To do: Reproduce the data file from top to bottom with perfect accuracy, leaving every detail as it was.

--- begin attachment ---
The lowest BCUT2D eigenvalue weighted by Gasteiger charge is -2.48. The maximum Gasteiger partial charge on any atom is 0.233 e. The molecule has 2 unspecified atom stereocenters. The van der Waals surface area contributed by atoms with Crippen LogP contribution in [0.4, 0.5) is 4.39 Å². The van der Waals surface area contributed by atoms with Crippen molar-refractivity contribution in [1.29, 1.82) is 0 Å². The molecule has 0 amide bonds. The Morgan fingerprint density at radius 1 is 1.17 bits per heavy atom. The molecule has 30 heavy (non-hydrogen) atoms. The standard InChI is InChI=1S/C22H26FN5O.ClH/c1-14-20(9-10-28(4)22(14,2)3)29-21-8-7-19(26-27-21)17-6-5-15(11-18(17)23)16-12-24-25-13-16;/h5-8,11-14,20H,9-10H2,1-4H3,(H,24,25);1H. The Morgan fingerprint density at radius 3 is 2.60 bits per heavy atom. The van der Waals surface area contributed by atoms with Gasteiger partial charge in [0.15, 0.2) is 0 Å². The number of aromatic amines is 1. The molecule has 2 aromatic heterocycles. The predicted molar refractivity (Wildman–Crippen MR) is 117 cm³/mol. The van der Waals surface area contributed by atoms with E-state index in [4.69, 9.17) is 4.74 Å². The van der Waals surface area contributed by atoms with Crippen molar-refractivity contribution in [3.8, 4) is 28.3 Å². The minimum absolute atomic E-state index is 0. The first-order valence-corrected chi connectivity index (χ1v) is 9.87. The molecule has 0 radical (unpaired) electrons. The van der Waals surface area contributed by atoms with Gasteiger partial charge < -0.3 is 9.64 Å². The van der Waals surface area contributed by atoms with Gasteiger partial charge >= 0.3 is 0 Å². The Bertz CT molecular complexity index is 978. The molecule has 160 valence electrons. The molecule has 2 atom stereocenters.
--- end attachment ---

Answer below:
The lowest BCUT2D eigenvalue weighted by Gasteiger charge is -2.48. The maximum Gasteiger partial charge on any atom is 0.233 e. The molecule has 2 unspecified atom stereocenters. The van der Waals surface area contributed by atoms with Crippen LogP contribution in [0.4, 0.5) is 4.39 Å². The van der Waals surface area contributed by atoms with Crippen molar-refractivity contribution in [1.29, 1.82) is 0 Å². The molecule has 0 amide bonds. The Morgan fingerprint density at radius 1 is 1.17 bits per heavy atom. The molecule has 30 heavy (non-hydrogen) atoms. The standard InChI is InChI=1S/C22H26FN5O.ClH/c1-14-20(9-10-28(4)22(14,2)3)29-21-8-7-19(26-27-21)17-6-5-15(11-18(17)23)16-12-24-25-13-16;/h5-8,11-14,20H,9-10H2,1-4H3,(H,24,25);1H. The Morgan fingerprint density at radius 3 is 2.60 bits per heavy atom. The van der Waals surface area contributed by atoms with Gasteiger partial charge in [0.15, 0.2) is 0 Å². The number of aromatic amines is 1. The molecule has 2 aromatic heterocycles. The predicted molar refractivity (Wildman–Crippen MR) is 117 cm³/mol. The van der Waals surface area contributed by atoms with E-state index in [4.69, 9.17) is 4.74 Å². The van der Waals surface area contributed by atoms with Crippen molar-refractivity contribution in [3.8, 4) is 28.3 Å². The minimum absolute atomic E-state index is 0. The first-order valence-corrected chi connectivity index (χ1v) is 9.87. The molecule has 0 radical (unpaired) electrons. The van der Waals surface area contributed by atoms with Gasteiger partial charge < -0.3 is 9.64 Å². The van der Waals surface area contributed by atoms with Gasteiger partial charge >= 0.3 is 0 Å². The Bertz CT molecular complexity index is 978. The molecule has 160 valence electrons. The molecule has 2 atom stereocenters.